The first shot in the war for health care

Pollsters with their questionnaires were all over the moviegoers waiting in line for the sneak preview of “Sicko” on June 23 in Dallas. They seemed particularly interested in finding out why people were motivated to turn out.

Certainly, the moviegoers were motivated. Tickets sold out long before the scheduled opening, and later, in the theater, part of the audience was standing through the entire movie.

“Was it the newspaper ad?” they asked. “Was it the TV or radio announcements? Was it the publicity over government threats against Moore for having gone to Cuba?”

None of the suggested reasons was right for me. I wrote in mine: “News.”

Every news report is full of health care heartbreak. The same newspaper that announced the sneak preview carried this headline, “Two Fort Worth hospitals on list for heart patient deaths.” Fort Worth had made the “Top 5” hospitals nationwide for number of questionable deaths under medical supervision.

The paper also had a cartoon lamenting the fact that Texas is 49th in health care among the 50 states.

I didn’t know beforehand that the movie would talk about health problems associated with childbearing and early child rearing, but the headline the day after the movie was, “Foster children’s injuries investigated.”

There are long and completely disgusting statewide scandals behind each of those headlines.

The most telling headline had appeared a week earlier. It was about the only people in Texas who are actually trying to do something about the health care crisis, the National Nurses Organizing Committee. The headline read, “Fired nurses protest at Mesquite Hospital.”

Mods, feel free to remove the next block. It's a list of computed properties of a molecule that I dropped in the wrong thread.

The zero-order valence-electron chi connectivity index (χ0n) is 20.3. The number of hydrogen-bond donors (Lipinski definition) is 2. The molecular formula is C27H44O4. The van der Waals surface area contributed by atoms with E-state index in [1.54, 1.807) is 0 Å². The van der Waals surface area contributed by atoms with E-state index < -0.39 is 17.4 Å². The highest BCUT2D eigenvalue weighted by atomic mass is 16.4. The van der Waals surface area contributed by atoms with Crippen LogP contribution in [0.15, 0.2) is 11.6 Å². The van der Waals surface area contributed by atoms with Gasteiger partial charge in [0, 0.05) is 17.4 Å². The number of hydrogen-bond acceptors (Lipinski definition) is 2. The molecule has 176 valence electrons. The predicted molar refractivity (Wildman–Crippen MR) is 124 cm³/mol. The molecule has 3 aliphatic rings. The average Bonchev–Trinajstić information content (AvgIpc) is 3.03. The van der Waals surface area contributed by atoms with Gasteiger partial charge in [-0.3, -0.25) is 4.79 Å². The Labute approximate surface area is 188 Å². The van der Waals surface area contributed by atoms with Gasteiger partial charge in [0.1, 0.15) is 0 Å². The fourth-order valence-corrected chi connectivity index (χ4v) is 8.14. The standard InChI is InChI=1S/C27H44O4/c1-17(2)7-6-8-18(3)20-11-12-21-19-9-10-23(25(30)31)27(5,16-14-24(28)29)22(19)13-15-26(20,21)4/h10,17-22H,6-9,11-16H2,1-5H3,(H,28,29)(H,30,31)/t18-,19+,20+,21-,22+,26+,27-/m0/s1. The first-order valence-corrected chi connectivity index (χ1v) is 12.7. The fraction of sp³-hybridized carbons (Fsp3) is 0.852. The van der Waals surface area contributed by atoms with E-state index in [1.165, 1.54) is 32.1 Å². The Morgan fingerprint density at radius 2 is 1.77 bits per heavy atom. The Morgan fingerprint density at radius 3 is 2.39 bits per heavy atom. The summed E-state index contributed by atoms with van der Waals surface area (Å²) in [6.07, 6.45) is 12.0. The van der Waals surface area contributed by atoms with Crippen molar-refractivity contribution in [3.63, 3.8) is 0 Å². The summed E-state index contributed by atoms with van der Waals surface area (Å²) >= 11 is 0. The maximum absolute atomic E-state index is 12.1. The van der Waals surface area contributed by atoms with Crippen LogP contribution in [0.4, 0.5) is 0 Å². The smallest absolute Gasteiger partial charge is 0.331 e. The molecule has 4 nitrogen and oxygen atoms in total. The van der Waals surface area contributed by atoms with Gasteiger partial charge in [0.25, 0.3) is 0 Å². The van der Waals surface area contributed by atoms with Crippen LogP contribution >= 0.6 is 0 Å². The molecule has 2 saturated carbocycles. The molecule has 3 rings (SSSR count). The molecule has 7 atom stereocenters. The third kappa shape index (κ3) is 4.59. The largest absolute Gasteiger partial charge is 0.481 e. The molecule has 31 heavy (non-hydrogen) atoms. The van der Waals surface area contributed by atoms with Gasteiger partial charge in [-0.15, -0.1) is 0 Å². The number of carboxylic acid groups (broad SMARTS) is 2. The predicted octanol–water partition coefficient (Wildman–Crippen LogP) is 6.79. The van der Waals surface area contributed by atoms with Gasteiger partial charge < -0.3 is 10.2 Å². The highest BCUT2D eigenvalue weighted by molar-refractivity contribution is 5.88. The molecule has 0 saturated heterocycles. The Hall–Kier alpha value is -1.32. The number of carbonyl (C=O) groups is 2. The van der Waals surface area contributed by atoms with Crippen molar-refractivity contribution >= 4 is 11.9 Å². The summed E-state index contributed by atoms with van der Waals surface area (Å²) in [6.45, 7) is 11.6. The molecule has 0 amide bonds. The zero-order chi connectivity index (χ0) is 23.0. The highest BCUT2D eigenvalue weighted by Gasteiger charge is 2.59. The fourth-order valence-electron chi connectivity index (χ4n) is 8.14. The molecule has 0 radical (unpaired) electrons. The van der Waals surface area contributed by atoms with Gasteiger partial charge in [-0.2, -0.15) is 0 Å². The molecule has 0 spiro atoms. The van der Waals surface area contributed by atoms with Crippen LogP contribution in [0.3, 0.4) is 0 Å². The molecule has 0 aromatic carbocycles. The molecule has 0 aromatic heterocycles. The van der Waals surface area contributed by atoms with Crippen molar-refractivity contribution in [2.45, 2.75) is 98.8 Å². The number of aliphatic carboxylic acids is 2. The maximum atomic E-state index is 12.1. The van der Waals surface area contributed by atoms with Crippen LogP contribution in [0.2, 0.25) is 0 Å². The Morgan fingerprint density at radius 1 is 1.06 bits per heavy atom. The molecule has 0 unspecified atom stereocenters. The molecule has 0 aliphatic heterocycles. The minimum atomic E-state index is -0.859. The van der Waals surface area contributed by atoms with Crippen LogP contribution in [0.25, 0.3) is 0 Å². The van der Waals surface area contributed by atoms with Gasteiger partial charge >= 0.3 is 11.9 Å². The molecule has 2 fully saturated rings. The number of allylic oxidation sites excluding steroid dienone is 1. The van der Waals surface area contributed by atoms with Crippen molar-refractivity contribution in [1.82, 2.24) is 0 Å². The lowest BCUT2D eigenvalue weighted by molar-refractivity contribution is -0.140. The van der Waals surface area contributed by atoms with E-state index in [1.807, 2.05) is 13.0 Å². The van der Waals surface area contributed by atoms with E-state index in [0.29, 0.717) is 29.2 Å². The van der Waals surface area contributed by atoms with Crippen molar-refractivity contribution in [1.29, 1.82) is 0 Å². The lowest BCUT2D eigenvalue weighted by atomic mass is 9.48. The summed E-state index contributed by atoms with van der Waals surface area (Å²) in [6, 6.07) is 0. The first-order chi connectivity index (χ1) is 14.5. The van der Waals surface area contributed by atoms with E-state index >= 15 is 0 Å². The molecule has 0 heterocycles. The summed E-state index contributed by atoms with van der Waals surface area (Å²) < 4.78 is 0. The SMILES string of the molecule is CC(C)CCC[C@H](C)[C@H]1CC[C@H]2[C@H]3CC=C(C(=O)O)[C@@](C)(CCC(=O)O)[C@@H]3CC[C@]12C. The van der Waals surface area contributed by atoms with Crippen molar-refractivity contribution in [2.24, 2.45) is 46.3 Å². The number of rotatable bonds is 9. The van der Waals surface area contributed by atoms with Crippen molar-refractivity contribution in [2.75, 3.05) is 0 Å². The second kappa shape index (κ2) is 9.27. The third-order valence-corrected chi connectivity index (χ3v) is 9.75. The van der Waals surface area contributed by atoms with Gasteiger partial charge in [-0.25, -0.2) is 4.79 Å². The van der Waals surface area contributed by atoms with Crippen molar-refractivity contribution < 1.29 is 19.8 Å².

The recent session of the Texas Legislature had coldly ignored the nurses’ attempt to pass a bill limiting patient/nurse ratios and providing protection for whistleblowers. As soon as the session closed, one of the hospitals right outside Dallas insisted that nurses take unreasonable and unsafe patient loads. When one of them refused, they fired her; then another; then another. The three fired nurses and their supporters have redoubled their efforts for patient protection since then.

Health care activists are leafleting and circulating petitions outside the theaters where “Sicko” is showing. One of the three martyred nurses was waiting for the crowd as we left. She told me that every detail of Michael Moore’s condemnation of America’s for-profit health care system was true and accurate. “Our system isn’t even a health care system,” she told us, “It’s sickness care.”

Part of the motivation question was answered just by looking at the theater audience. Although it was an evening showing, gray and silver were the dominant hair colors. Wheelchairs and crutches were prominent. Americans, especially disabled and older Americans, are worried to distraction about for-profit medical corporations.

None of us was disappointed in the film. One of my friends cried through most of it, and other viewers could be heard gasping for breath. We all broke out in cheers and applause twice, and there was a standing ovation at the end. With enviable filmmaking dexterity, Moore covers almost every aspect of the dirty national scandal, except for the notorious failure of veterans’ care, which would require a full movie by itself.

Although Moore fans seeking his usual humorous approach were not disappointed, they were also impressed with this greatly increased emphasis on compassion for the victims. This film does more than expose atrocities. Much more than in Moore’s other films, “Sicko” reveals real solutions that are actually working in other capitalist countries and, even more so, in revolutionary Cuba.

“Sicko” will be remembered as the first shot in an American war over patient treatment that will last at least into November 2008. Go see the movie and join the war.

Jim Lane (flittle7 @yahoo.com) is a labor activist in North Texas.